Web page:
Huntington was among many young men and women who launched journalism careers after graduating from Lincoln High School and being part of the school newspaper staff. By 1942 he was a journalism student at the University of Washington, while also reporting the results of local high school games. He showed leadership qualities early on, approaching Tacoma Mayor Harry Cain (who later served as a U.S. Senator) to arrange a football game in Stadium Bowl featuring the 2nd Bomber Command and March Field, California. The mayor called together a group for a meeting in his office. “Here was I a kid in high school meeting with the mayor and other community leaders.” The result was a decision to form the Tacoma War Athletic Commission, which raised money to buy athletic equipment for local servicemen. “War” was removed from the title in 1946. “The TAC really isn’t a commission. It is an athletic roundtable. But the name stuck,” Huntington said.
Young Huntington soon became Saturday sports editor for the Tacoma Times, while also taking journalism courses from Murray Morgan at the College of Puget Sound. He remained at the Times while attending C.P.S. until the News Tribune purchased the newspaper in 1949. Gradually he shifted from the printed sports page to radio and television announcing, a career that lasted into the 1990s.
Throughout the years his radio voice could be heard reporting local football, basketball and baseball games for KMO, KTBI and KTNT. His Tacoma Tiger baseball broadcasts from 1946 through 1951 are remembered with fondness by Tigers fans from those days. With two out and two on and with the count two and two on the batter, Clay would utter his trademark call: “The dueces prevail!” He also did radio work on Tacoma Rockets hockey broadcasts in the late 1940s and early 1950s.
In the 1950s, before the time of onsite play-by-play broadcasting, he re-created major league baseball games with Rod Belcher over a 14-station network that covered Washington, Oregon and Alaska. In 1953, he entered the realm of television announcing for both channels 11 and 13. Along the way he also encouraged other sports broadcasters, including Bob Blackburn, who was the voice of the Oregon State Beavers and Pacific Coast League Portland Beavers before moving to Seattle as the SuperSonics’ voice.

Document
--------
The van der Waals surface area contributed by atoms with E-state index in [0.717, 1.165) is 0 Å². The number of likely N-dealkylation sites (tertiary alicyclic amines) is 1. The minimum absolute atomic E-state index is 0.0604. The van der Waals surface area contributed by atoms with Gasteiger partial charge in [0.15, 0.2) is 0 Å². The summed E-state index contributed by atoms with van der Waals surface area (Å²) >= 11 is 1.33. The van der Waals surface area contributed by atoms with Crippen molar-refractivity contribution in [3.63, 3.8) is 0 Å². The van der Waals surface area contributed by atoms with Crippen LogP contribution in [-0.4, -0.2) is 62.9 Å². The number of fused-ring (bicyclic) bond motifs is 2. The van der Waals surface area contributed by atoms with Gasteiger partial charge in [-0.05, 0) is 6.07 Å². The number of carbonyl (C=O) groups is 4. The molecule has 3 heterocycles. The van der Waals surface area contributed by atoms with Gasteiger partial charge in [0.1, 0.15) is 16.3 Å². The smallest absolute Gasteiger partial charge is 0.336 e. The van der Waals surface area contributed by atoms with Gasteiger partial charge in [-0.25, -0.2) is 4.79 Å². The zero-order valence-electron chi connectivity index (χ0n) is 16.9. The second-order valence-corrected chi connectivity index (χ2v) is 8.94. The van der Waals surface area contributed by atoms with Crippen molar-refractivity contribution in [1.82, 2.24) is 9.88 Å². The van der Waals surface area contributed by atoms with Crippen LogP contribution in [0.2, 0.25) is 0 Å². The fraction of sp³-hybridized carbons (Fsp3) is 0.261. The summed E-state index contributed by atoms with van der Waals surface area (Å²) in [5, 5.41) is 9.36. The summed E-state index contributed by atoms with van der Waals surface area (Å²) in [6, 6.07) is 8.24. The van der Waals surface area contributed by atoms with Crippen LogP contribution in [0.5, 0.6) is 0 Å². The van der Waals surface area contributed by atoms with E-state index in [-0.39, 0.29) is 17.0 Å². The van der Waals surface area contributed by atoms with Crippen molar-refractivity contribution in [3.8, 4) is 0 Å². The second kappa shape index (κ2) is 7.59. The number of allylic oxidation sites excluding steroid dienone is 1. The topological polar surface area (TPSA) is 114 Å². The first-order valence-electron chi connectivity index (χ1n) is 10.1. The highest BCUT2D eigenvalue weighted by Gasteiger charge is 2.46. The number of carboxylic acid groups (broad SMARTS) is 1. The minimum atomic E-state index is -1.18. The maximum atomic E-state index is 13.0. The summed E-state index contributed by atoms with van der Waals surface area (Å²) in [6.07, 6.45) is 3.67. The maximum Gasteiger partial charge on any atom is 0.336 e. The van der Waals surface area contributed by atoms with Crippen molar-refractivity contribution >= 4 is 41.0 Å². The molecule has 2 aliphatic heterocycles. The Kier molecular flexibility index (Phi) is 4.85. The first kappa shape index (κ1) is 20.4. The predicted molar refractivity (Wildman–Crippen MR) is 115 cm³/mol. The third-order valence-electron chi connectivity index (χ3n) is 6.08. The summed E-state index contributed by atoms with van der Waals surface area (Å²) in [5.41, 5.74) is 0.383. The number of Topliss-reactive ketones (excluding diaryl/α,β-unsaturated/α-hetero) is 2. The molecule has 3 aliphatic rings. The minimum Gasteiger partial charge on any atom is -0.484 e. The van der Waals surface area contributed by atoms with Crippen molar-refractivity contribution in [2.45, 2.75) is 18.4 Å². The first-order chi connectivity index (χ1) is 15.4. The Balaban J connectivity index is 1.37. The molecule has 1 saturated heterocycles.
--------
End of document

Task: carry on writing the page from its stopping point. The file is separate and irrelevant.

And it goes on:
Sports broadcasting is not, however, all there was to Clay Huntington. Like his grandfather before him, he had a sense of community that took him from behind the mic to center stage. Indeed, when asked about his proudest sports moment, Clay pointed to his grandfather’s Stadium Bowl funding success and how that impacted his Cheney Stadium role 50 years later, an effort he was rightfully proud of.
Although a man of great humility, he also was proud of helping to fund Heidelberg Park, an endeavor pointing to the realization that Clay’s and Tom Cross’s efforts worked hand in hand. Tom created the sports programs and Clay rousted local donors into providing the funds needed to create the facilities. Located immediately north of Cheney Stadium, Heidelberg Park continues to provide a first-class field for recreational, high school and advanced amateur teams.
When talking to Clay, you would encounter a walking textbook of early Tacoma history and stories that went beyond the realm of sports. It is no wonder, therefore, that his contributions to the community also include the promotion and preservation of our sports history.
In recognition of Clay’s commitment to youth and sports journalism, the TAC in 2000 established the Clay Huntington Sports Communication Scholarship Award to help high school graduates in their pursuit of sports broadcasting and journalism.
Huntington died June 1, 2011 at the age of 89. On April 21, 2012, on what would have been Clay’s 90th birthday, the TAC, City of Tacoma and Tacoma Rainiers honored the local sports icon by renaming Cheyenne Street as Clay Huntington Way between 19th Street and the Cheney Stadium and Heidelberg Park parking lots.